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Water tank on St Peter's Hill in Grantham ready in case of bombings




Then & Now, by Ruth Crook of Grantham Civic Society

In 1942 as the aerial bombardment of Britain continued, it was thought to be necessary for static water tanks to be placed in strategic positions in towns and cities.

These tanks would supply a ready water supply for the fire brigade in the event of buildings being bombed and catching fire. The tank on St Peter’s Hill, although essential, was often misused.

A water tank on St Peter's Hill, Grantham, in the 1940s. (43135198)
A water tank on St Peter's Hill, Grantham, in the 1940s. (43135198)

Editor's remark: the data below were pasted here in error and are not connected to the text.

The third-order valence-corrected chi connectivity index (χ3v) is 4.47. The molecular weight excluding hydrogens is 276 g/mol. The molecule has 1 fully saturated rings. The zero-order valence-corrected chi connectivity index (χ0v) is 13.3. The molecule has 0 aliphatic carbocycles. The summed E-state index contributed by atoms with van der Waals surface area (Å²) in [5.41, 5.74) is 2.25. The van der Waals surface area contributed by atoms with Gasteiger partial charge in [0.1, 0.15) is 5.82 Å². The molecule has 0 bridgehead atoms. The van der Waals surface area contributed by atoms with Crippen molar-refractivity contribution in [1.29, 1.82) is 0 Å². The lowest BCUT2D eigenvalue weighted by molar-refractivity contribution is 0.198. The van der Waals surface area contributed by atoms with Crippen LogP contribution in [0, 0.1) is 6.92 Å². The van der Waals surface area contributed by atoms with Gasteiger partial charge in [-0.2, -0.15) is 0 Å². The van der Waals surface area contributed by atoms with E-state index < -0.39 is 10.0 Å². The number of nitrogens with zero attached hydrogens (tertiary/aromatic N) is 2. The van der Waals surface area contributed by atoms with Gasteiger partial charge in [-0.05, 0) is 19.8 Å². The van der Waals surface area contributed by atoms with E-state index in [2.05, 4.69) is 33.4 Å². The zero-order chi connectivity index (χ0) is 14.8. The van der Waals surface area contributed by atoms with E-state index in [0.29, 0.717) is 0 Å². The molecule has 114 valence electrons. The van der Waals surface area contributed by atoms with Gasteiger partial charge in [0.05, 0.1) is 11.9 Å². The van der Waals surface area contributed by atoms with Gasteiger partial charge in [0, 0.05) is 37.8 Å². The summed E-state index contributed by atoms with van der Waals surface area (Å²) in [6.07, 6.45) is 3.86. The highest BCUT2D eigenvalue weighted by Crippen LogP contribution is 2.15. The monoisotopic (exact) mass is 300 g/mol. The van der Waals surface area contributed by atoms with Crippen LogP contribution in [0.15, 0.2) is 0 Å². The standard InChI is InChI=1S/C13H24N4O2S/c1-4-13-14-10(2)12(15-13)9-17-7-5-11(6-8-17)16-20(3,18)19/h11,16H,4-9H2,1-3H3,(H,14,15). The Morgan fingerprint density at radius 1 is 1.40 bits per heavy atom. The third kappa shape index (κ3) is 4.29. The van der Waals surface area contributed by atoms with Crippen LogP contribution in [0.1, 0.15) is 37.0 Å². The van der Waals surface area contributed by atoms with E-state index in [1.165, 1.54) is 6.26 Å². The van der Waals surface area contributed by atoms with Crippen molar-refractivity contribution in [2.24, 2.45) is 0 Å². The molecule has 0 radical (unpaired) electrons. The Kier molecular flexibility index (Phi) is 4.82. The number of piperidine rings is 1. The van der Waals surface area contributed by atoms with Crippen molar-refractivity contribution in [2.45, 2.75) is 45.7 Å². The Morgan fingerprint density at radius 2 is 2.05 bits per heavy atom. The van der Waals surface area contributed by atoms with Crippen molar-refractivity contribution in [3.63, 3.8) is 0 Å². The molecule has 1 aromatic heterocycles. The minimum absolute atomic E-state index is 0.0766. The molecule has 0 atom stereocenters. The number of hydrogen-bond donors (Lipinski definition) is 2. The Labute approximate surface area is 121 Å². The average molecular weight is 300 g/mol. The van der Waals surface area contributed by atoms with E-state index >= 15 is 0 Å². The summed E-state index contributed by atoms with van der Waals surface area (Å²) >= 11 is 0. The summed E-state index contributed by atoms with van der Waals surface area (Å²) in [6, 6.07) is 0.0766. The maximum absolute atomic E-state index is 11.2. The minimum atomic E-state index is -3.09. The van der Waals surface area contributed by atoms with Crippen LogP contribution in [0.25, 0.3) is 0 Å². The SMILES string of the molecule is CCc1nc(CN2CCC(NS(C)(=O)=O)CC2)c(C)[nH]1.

The chief regional fire officer gave an interview to the Grantham Journal.

He said: “The sites of these basins have all been carefully selected and an important consideration has been the fact that appliances have to get to them.

“Where a fire pump can get with ease, there also can children get. But if the fire-fighting appliances could not get to use them, then the tanks would be useless. Therefore, the only thing to do is to educate children to leave them alone.”

The site today. (43135265)
The site today. (43135265)

Children were bathing in the tanks and sailing boats in them. Rubbish and stones were also being thrown into them and some children were also drinking the water.

The public were asked to advise their children to keep away from them.



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